Plain Stakes, Stabbed hard through the breastbone

What is at stake for your character should be plain to see

We must know what can be gained, and what can be lost, for horror to work.

You can be afraid of the unknown, but it works better if we know that the unknown is worth fearing.

Slide8

More promises, less action

Suspense builds as danger approaches.

Show that something terrible is about to happen (make your reader a promise)—then postpone the resolution to sustain the suspense.

Suspense is anticipation; action is payoff. You don’t increase suspense by “making things happen,” but by promising that they will. Instead of asking, “What needs to happen?” ask, “What can I promise will go wrong?”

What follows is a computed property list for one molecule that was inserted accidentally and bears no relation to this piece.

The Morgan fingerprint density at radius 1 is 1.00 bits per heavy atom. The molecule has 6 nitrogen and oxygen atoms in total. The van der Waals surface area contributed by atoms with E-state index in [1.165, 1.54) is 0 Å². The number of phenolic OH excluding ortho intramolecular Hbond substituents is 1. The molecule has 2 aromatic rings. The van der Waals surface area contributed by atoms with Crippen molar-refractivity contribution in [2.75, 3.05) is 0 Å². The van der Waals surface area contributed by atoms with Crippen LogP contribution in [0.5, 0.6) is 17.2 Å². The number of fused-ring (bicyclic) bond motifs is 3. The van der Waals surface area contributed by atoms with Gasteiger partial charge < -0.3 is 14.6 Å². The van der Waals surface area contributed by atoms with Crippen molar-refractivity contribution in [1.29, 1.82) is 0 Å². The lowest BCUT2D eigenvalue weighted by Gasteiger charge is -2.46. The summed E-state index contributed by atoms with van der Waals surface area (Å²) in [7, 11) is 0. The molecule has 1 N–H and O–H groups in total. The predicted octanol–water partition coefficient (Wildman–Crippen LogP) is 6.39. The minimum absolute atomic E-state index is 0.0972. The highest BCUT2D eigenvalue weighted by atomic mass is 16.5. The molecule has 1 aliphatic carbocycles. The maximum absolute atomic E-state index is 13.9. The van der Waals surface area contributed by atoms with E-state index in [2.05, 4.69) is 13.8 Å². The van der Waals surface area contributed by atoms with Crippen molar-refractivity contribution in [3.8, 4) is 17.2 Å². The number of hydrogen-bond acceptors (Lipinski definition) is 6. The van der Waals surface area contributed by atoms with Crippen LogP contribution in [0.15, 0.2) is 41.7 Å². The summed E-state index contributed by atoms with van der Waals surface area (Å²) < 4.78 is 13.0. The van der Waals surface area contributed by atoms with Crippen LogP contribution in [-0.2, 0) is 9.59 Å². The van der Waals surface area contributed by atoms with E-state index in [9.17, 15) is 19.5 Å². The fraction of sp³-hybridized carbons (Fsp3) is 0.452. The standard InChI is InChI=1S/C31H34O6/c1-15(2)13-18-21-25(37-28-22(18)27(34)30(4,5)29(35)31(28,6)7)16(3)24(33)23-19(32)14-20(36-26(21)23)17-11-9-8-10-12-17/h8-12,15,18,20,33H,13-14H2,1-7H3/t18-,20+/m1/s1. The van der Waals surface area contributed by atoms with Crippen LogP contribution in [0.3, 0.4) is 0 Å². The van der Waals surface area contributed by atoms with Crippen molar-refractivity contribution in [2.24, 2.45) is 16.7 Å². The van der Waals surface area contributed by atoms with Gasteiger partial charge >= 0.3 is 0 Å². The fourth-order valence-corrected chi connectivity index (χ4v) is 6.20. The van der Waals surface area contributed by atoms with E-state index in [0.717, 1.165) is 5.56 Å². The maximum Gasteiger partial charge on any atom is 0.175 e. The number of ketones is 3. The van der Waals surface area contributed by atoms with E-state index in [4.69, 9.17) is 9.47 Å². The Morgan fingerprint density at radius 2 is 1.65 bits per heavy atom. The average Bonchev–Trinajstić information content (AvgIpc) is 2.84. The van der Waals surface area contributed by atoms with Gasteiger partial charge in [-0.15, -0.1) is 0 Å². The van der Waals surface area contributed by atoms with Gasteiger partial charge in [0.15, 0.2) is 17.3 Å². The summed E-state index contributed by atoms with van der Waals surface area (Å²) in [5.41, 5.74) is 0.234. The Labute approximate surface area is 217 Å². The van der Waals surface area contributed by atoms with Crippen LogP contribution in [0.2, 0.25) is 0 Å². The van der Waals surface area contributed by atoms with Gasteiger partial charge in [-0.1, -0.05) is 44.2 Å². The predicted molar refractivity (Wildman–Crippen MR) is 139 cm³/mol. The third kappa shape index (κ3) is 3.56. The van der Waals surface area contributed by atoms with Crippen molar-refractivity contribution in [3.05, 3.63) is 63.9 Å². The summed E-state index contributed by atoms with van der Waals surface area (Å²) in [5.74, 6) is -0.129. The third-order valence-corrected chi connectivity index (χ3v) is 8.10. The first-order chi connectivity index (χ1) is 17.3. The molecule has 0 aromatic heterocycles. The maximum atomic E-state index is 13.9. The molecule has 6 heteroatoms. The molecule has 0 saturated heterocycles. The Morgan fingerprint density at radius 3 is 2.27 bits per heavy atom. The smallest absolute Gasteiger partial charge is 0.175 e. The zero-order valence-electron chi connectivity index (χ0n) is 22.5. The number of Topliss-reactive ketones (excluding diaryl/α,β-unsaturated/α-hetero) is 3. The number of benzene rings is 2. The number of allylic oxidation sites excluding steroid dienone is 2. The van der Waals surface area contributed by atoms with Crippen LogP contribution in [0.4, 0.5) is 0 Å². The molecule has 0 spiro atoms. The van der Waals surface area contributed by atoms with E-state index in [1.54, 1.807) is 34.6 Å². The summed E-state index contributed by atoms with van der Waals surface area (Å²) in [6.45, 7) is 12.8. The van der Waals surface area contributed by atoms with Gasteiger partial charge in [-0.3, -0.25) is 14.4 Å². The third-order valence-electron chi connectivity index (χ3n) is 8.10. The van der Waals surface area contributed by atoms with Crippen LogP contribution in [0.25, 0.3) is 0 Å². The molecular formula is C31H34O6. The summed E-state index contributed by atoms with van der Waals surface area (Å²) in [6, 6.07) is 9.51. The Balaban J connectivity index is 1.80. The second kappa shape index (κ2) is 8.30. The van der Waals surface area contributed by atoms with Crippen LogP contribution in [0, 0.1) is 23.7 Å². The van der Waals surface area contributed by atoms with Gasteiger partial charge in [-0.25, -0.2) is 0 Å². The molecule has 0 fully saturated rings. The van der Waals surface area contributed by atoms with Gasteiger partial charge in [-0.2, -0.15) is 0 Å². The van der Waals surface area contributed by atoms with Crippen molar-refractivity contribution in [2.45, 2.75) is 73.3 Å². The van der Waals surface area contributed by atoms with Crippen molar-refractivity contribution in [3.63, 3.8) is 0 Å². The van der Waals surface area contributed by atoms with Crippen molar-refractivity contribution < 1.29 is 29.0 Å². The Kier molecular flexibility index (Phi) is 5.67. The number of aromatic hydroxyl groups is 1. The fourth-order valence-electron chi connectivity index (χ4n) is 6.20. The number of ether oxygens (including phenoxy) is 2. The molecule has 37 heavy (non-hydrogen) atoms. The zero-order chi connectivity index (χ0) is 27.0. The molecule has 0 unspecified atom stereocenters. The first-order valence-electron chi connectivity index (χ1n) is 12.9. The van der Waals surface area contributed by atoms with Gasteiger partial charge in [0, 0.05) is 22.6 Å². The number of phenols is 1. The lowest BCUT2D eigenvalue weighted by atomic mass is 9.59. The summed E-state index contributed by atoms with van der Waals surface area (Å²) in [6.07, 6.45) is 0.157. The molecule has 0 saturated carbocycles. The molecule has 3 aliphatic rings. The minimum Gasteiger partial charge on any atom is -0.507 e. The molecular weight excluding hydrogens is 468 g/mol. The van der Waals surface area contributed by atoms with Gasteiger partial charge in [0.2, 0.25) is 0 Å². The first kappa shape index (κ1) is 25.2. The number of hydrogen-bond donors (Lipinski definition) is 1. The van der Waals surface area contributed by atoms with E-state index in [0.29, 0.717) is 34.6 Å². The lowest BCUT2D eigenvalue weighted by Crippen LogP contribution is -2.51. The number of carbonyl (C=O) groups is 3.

Slide9

Keep every promise you make

If you build up so much terror, but the payoff is a let down, your reader will be disappointed.

ex. If you are telling a story about a battalion preparing for a big battle that never happens, and nothing equally exciting happens in its place, you will disappoint your reader. (I’m looking at you, Twilight.)

Slide10

Be unpredictable, in a (sort of) predictable way

Readers like to predict what will happen, but they want to be

wrong

.

YET, when they look back at the story (after the reveal) they need to see that the details for the truth were there all along.

Slide11

Cut down on the Violence

A murder is not suspense (terror). A threat of murder is.

Often, a story will end right before the most gruesome part of the story begins—it will leave the reader with the fear of what violence will occur.

Slide12

Use Dramatic Irony

Allow your reader to know something that your character does not.